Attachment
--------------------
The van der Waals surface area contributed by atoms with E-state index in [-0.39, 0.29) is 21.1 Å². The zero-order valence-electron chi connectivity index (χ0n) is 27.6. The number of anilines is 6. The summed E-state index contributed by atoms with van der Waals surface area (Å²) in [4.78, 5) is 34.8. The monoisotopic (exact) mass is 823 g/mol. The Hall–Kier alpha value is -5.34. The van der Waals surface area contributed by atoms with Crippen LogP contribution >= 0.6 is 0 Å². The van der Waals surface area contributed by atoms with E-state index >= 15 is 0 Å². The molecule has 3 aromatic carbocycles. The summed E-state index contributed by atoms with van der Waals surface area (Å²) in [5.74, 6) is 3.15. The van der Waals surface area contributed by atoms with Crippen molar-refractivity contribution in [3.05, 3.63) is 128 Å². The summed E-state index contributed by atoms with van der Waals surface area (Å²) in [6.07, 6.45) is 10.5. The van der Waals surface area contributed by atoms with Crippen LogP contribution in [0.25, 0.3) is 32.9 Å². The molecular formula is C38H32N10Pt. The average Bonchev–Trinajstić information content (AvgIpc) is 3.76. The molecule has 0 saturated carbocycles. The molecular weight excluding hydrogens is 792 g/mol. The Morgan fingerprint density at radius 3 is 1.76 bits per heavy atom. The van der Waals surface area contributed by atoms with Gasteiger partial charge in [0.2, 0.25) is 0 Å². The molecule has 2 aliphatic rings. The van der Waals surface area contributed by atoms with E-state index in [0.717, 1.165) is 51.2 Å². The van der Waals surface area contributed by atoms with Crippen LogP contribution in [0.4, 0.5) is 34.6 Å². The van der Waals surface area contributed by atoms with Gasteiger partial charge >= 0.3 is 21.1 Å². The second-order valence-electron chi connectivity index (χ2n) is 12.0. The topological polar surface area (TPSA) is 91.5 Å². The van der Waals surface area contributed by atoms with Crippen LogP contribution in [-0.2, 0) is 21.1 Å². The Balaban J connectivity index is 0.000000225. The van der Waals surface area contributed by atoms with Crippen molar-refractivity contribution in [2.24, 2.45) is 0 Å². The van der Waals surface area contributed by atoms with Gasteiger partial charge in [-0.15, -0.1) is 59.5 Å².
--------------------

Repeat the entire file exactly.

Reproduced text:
The van der Waals surface area contributed by atoms with E-state index in [-0.39, 0.29) is 21.1 Å². The zero-order valence-electron chi connectivity index (χ0n) is 27.6. The number of anilines is 6. The summed E-state index contributed by atoms with van der Waals surface area (Å²) in [4.78, 5) is 34.8. The monoisotopic (exact) mass is 823 g/mol. The Hall–Kier alpha value is -5.34. The van der Waals surface area contributed by atoms with Crippen LogP contribution >= 0.6 is 0 Å². The van der Waals surface area contributed by atoms with E-state index >= 15 is 0 Å². The molecule has 3 aromatic carbocycles. The summed E-state index contributed by atoms with van der Waals surface area (Å²) in [5.74, 6) is 3.15. The van der Waals surface area contributed by atoms with Crippen molar-refractivity contribution in [3.05, 3.63) is 128 Å². The summed E-state index contributed by atoms with van der Waals surface area (Å²) in [6.07, 6.45) is 10.5. The van der Waals surface area contributed by atoms with Crippen LogP contribution in [0.25, 0.3) is 32.9 Å². The molecular formula is C38H32N10Pt. The average Bonchev–Trinajstić information content (AvgIpc) is 3.76. The molecule has 0 saturated carbocycles. The molecular weight excluding hydrogens is 792 g/mol. The Morgan fingerprint density at radius 3 is 1.76 bits per heavy atom. The van der Waals surface area contributed by atoms with Gasteiger partial charge in [0.2, 0.25) is 0 Å². The molecule has 2 aliphatic rings. The van der Waals surface area contributed by atoms with E-state index in [0.717, 1.165) is 51.2 Å². The van der Waals surface area contributed by atoms with Crippen LogP contribution in [0.4, 0.5) is 34.6 Å². The van der Waals surface area contributed by atoms with Gasteiger partial charge >= 0.3 is 21.1 Å². The second-order valence-electron chi connectivity index (χ2n) is 12.0. The topological polar surface area (TPSA) is 91.5 Å². The van der Waals surface area contributed by atoms with Crippen LogP contribution in [-0.2, 0) is 21.1 Å². The Balaban J connectivity index is 0.000000225. The van der Waals surface area contributed by atoms with Crippen molar-refractivity contribution in [2.24, 2.45) is 0 Å². The van der Waals surface area contributed by atoms with Gasteiger partial charge in [-0.15, -0.1) is 59.5 Å².